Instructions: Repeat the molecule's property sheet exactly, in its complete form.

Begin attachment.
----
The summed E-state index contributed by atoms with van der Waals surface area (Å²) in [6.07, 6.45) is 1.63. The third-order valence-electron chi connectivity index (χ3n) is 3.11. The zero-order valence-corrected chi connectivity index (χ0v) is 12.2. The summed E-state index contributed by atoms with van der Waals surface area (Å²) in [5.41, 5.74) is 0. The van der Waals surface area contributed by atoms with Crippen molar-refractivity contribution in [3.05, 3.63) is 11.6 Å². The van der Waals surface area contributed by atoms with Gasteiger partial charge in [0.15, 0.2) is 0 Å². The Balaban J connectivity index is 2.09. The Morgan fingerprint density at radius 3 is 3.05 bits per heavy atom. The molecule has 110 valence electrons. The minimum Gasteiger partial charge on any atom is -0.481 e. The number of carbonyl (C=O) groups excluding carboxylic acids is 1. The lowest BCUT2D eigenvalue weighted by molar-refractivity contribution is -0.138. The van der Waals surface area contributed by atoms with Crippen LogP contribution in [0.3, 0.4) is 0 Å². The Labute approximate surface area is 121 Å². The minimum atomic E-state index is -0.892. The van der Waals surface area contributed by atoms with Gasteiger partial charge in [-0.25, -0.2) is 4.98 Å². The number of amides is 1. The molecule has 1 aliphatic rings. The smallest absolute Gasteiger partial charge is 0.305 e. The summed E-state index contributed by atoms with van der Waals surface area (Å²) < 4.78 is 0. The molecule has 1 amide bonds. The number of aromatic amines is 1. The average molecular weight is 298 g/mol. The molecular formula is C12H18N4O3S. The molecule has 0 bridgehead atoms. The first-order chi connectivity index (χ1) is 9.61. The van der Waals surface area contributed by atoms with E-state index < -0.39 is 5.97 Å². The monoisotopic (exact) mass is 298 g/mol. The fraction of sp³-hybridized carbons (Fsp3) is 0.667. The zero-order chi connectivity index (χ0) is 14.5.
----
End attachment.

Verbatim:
The summed E-state index contributed by atoms with van der Waals surface area (Å²) in [6.07, 6.45) is 1.63. The third-order valence-electron chi connectivity index (χ3n) is 3.11. The zero-order valence-corrected chi connectivity index (χ0v) is 12.2. The summed E-state index contributed by atoms with van der Waals surface area (Å²) in [5.41, 5.74) is 0. The van der Waals surface area contributed by atoms with Crippen molar-refractivity contribution in [3.05, 3.63) is 11.6 Å². The van der Waals surface area contributed by atoms with Gasteiger partial charge in [0.15, 0.2) is 0 Å². The Balaban J connectivity index is 2.09. The Morgan fingerprint density at radius 3 is 3.05 bits per heavy atom. The molecule has 110 valence electrons. The minimum Gasteiger partial charge on any atom is -0.481 e. The number of carbonyl (C=O) groups excluding carboxylic acids is 1. The lowest BCUT2D eigenvalue weighted by molar-refractivity contribution is -0.138. The van der Waals surface area contributed by atoms with Crippen LogP contribution in [0.3, 0.4) is 0 Å². The Labute approximate surface area is 121 Å². The minimum atomic E-state index is -0.892. The van der Waals surface area contributed by atoms with Gasteiger partial charge in [-0.25, -0.2) is 4.98 Å². The number of amides is 1. The molecule has 1 aliphatic rings. The smallest absolute Gasteiger partial charge is 0.305 e. The summed E-state index contributed by atoms with van der Waals surface area (Å²) < 4.78 is 0. The molecule has 1 amide bonds. The number of aromatic amines is 1. The average molecular weight is 298 g/mol. The molecular formula is C12H18N4O3S. The molecule has 0 bridgehead atoms. The first-order chi connectivity index (χ1) is 9.61. The van der Waals surface area contributed by atoms with E-state index < -0.39 is 5.97 Å². The monoisotopic (exact) mass is 298 g/mol. The fraction of sp³-hybridized carbons (Fsp3) is 0.667. The zero-order chi connectivity index (χ0) is 14.5.